Edison Stanford Intelligent Hearing - Salt Lake City, Draper, and Provo, UT

Woman taking pain killers and thinking about her hearing.

When you experience pain, you may reach for ibuprofen or aspirin without thinking much about it, but new studies have demonstrated risks you should recognize.

Many common pain relievers, including those bought over-the-counter, carry risks to your hearing that you’ll want to consider when using them. Younger men, amazingly, could carry a higher risk factor.

What Studies Say About Hearing Loss And Pain Killers

A comprehensive, 30-year cooperative study was conducted involving researchers from esteemed universities including Harvard, Brigham Young, and Vanderbilt. A bi-yearly questionnaire was sent to 27,000 participants between the age of 40 and 74 which included health and lifestyle questions.

Researchers were not sure what to expect because the questionnaire was very broad. After reviewing the data, they were surprised to find a strong link between loss of hearing and over-the-counter pain relievers.

The data also revealed something even more alarming. Men who are under the age of 50 who regularly use acetaminophen were nearly twice as likely to have loss of hearing. The chance of initiating hearing loss is 50/50 for individuals who take aspirin regularly. And those who used NSAIDs (ibuprofen, naproxen) had a 61% chance of developing irreversible hearing loss.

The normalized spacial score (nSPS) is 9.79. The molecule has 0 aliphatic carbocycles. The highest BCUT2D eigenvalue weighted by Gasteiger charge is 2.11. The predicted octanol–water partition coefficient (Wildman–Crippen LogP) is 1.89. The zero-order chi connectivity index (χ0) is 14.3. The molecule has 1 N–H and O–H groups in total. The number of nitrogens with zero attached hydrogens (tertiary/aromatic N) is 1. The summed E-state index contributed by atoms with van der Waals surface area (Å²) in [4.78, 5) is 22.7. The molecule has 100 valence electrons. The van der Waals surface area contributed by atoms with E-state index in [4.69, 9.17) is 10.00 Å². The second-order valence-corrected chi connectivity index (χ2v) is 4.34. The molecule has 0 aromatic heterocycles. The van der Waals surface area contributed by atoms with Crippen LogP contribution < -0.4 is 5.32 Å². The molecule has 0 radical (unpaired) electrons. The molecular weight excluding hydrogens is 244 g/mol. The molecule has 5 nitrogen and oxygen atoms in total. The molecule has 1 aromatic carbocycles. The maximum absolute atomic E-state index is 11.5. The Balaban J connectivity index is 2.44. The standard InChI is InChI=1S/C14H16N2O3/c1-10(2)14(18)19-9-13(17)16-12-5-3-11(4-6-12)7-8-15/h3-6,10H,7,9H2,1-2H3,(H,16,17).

Another unexpected thing that was discovered was that high doses used occasionally were not as harmful for your hearing as low doses taken regularly.

It’s significant to note this correlation, but it doesn’t definitively reveal whether the pain relievers in fact were the cause of the hearing loss. More studies are needed to prove causation. But we really need to rethink our use of these pain relievers after these compelling results.

Hearing Loss And Pain Relievers – Current Theories

Experts have several possible theories as to why pain relievers might cause hearing impairment.

When you have pain, your nerves convey this sensation to the brain. Over-the-counter pain relievers work by decreasing blood flow to particular nerves. This impedes nerve signals that normally communicate with the brain, so you feel a reduced pain level.

There may also be a reduction of blood flow to the inner ear according to scientists. Lowered blood flow means less nutrients and oxygen. When the flow is reduced for prolonged periods of time, cells become malnourished and die.

Also, there’s a particular protein that protects the inner ear from loud noises and it seems as if acetaminophen, in particular, could block this.

What You Can do?

Perhaps the biggest point to consider is that men under 50 were more likely to suffer hearing loss from pain relievers. This verifies that hearing loss doesn’t just impact the elderly. But as you get older, if you take the proper steps you will have a better chance of protecting your hearing.

While it’s significant to note that using these pain relievers can have some unfavorable consequences, that doesn’t mean you have to completely stop using them. Take pain relievers as prescribed and lessen how often you use them if possible.

Seek out other pain relief solutions, including light exercise. You should also minimize the consumption of inflammation-producing foods and increase Omega-3 fat in your diet. Decreased pain and enhanced blood flow have been demonstrated to come from these practices.

Lastly, is an appointment to see us every year to get your hearing checked. Remember, you’re never too young to get your hearing tested. If you’re under 50, now is the time to begin speaking with us about avoiding further hearing loss.

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